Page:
Cape Town seeks to position itself as a remote work destination

Wesgro – the tourism, trade and investment promotion agency for Cape Town and the Western Cape province – recently launched a campaign to promote Cape Town as a remote work destination. How we made it in Africa asked Jean Scheltema, head of marketing and communications at Wesgro, about the city’s strengths as a remote work location as well as the impact that an increase in digital nomads will have on the local economy.

Give us the background to this initiative.

The Covid-19 pandemic, combined with advances in communication technology, has brought forward the blurring of work, leisure, home, and travel. As the nature of work evolves, and the number of long-term remote workers continues to rise globally, the number of digital nomads will continue to grow. One study looking at the nexus of remote working and travel mobility mentions how a Google search on ‘digital nomads’ in September 2020 generated 5,700,000 generic results, up from 1,300,000 generic results in January 2019.

Traditionally, digital nomads have been employed as freelancers, travel bloggers, or independent internet entrepreneurs in tech-supported fields, but this has changed. It is now becoming more common in a range of other roles and sectors, including many traditionally office-bound jobs like legal and finance.

As South Africans catch onto the global trend and take advantage of the flexibility that working from anywhere brings, Wesgro, in partnership with Western Cape Government, saw the potential to really capitalise on this new category of long-stay visitors. As such, the first burst of the remote work campaign was launched in March with AirBnb – encouraging both traditional (hotels) and non-traditional (homeowners) accommodation providers to register on the platform and offer favourable rates to long-stay visitors. Deepening this effort, we launched a dedicated remote work portal in June, and building on from this, the recent ‘Pretty Convincing’ campaign (watch video below) was conceptualised.

Are you targeting South African or international remote workers?

The domestic market is our target for now, with a particular focus on Gauteng and KwaZulu-Natal provinces. By positioning the destination for the local audience, we are building strong proof points for the international market.

Which industries do you seek to attract?

Given the robust telecom infrastructure constituting 1,095km of fibre cables in the city, we’re looking to attract founders of technology companies that are looking to expand operations in Africa.

We’re already seeing interest from businesses in fintech, and hope to soon see an uptick from edtech businesses, as this too is a thriving ecosystem for the Cape with capacity to support more role players.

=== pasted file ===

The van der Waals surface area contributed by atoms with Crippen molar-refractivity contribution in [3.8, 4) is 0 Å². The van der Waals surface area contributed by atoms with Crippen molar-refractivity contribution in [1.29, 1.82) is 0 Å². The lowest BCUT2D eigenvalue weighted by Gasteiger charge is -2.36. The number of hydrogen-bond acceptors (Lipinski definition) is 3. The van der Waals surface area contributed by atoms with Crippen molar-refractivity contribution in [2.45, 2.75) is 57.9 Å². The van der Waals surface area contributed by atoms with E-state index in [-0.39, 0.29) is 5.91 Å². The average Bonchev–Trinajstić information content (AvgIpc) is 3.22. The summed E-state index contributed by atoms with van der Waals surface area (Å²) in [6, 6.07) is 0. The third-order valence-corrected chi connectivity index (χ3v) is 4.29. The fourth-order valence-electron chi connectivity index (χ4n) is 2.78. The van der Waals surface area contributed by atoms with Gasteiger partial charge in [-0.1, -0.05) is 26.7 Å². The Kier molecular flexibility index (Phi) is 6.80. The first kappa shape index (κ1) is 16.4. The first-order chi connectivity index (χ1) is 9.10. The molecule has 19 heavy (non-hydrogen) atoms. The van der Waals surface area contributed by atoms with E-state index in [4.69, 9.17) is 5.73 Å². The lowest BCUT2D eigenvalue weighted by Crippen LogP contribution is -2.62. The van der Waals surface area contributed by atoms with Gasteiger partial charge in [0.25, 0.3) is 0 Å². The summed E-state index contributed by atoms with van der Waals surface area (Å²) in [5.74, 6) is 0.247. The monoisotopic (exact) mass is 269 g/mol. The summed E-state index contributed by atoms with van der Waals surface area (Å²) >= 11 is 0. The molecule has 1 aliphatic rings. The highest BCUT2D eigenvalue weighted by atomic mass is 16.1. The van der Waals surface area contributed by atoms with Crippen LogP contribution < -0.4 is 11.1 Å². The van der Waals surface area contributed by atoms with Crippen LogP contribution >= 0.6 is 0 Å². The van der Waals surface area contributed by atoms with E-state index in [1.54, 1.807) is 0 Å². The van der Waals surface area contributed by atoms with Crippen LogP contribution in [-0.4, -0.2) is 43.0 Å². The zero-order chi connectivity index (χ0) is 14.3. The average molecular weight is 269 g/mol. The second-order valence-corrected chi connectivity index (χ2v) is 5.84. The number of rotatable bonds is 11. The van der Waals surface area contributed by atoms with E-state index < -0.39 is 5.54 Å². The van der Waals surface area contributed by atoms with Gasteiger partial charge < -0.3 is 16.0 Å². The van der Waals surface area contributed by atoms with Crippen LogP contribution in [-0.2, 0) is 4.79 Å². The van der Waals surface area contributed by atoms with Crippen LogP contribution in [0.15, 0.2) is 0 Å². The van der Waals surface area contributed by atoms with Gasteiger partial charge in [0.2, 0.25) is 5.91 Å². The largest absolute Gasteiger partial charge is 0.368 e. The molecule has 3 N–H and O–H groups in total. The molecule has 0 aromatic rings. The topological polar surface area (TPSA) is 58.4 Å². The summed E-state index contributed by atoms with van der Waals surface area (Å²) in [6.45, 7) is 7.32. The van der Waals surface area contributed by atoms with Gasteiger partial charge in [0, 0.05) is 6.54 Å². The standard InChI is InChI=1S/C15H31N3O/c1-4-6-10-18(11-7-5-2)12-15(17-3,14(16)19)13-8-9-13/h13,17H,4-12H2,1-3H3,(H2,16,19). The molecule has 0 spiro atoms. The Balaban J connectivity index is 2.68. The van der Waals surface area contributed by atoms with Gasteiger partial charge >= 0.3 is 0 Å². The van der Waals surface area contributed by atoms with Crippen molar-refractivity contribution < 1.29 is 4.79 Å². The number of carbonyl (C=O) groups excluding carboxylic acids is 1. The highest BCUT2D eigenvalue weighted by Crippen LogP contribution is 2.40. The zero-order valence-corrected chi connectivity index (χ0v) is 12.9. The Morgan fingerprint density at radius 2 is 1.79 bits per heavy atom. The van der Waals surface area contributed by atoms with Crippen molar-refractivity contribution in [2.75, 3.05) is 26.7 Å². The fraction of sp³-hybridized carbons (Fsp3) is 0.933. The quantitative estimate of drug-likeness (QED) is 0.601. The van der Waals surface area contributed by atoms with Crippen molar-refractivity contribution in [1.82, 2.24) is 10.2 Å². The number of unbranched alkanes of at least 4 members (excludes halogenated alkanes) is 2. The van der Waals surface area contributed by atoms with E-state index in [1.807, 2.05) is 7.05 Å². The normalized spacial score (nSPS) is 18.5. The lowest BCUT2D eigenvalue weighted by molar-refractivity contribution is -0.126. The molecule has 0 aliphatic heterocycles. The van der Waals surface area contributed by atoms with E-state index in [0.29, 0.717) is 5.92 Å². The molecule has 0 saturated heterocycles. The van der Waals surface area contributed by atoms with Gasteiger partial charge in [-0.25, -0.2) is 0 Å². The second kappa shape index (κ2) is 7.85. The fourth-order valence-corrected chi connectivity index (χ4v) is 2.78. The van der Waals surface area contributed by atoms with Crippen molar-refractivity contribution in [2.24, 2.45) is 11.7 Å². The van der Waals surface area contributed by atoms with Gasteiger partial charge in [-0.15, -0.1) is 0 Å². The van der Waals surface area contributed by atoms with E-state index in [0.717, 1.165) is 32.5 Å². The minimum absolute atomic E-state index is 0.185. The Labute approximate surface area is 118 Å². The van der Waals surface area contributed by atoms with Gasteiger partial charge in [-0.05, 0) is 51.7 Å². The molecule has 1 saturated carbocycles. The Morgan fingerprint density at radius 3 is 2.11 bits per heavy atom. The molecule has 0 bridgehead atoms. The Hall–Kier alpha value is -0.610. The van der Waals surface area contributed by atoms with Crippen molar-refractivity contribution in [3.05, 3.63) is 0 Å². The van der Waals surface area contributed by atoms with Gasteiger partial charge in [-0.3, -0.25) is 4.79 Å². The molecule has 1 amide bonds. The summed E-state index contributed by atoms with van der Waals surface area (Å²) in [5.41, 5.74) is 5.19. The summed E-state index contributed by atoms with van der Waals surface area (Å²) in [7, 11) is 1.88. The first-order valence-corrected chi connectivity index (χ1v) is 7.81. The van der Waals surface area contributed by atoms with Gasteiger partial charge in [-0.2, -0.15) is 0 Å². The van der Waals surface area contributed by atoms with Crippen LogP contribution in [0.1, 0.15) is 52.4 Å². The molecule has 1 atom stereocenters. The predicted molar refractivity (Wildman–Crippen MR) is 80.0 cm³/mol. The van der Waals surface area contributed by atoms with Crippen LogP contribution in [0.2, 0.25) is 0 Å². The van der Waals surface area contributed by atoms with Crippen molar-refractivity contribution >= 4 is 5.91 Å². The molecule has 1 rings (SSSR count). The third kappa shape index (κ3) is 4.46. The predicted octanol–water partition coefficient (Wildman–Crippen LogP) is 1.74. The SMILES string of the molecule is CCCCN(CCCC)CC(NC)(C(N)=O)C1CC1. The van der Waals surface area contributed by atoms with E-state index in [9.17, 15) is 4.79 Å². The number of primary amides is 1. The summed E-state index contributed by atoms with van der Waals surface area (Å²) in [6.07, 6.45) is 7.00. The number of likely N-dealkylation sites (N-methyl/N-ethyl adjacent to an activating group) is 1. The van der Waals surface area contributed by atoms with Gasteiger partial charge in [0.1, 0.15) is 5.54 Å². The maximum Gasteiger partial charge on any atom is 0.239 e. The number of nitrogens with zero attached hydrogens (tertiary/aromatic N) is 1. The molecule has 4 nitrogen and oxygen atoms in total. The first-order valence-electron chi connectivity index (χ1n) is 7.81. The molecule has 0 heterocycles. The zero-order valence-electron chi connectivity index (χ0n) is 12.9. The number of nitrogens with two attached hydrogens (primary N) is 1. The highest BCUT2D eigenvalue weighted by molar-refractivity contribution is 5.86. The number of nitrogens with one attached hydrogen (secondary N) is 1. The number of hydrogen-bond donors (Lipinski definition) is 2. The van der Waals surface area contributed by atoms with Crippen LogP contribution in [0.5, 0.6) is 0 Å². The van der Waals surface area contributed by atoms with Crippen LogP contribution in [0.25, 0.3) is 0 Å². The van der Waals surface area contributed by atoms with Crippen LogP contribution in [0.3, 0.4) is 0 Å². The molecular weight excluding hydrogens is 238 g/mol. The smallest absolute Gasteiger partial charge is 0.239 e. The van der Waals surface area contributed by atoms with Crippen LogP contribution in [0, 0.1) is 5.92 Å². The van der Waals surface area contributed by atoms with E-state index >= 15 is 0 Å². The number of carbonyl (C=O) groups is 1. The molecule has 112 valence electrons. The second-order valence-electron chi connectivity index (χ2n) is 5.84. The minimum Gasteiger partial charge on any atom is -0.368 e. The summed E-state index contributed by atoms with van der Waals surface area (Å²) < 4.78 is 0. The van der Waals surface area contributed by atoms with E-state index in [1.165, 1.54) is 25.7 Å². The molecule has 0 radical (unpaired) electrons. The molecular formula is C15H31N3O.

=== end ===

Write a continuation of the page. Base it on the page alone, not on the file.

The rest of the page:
Furthermore, having launched our ambition in health-tech, we’d like to see more digital nomads working and collaborating closely with key local ecosystem members and our universities.

Describe Cape Town’s biggest strengths as a remote work location.

  • Co-working spaces. We have the highest number of co-working spaces in Africa. There are over 30 co-working spaces and 715 free wifi spots in the city of Cape Town alone with further options in the Western Cape.
  • Connectivity. We have one of the largest open fibre networks in Africa, and our province is the most energy-secure in the country.
  • Ecosystem and networks. We have a well-developed community of local and international entrepreneurs. You’ll hear many languages being spoken in a large range of coffee shops.
  • Tech capital of Africa. With 450 tech firms employing more than 40,000 people, the Cape Town-Stellenbosch tech ecosystem is bigger than Lagos and Nairobi combined.

Name the challenges Cape Town needs to overcome to attract more remote workers.

Our oceans are quite chilly… Jokes aside, there really is very little barrier to entry for the local market and we hope to see more friends from neighbouring provinces take up the opportunity to work from our breathtaking destination.

Do you have any figures for the number of remote workers who have relocated to Cape Town over the past 18 months?

We don’t have numbers to share here yet.

What downstream impacts will an influx of remote workers have on the Cape Town economy?

Remote workers not only spend money on daily necessities for the duration of their visit, but they also spend on tourism activities and excursions. This means that their presence has a significant impact across large areas of the economy. Remote workers spend money on, for example, accommodation, restaurants, groceries, working space, telecommunications, transport, retail, leisure and attractions.

There is in particular an opportunity for rural areas and local economies to benefit from remote workers. In addition, there are knock-on positives for investment. Remote workers would likely see opportunities for investing in the Western Cape. The ultimate ambition of the remote working campaign is to realise more companies opening up in the Western Cape, which will positively impact local job creation.

In the short term, as we wait for our international tourism numbers to recover, remote working sustains the local hospitality industry from restaurants and cafes to theatres and co-working spaces. In 2019, tourism as a whole added ZAR 15 billion (USD 946 million) to the Western Cape economy and this number has the potential to increase.

From a collaboration perspective, innovation ecosystems exist through building networks where new business models and partnerships can form. Increasing opportunities for these networks to happen facilitates the growth of new innovations and thus results in further job creation. Additionally, such an expansion of our ecosystem cements us as a leading tech hub on the continent.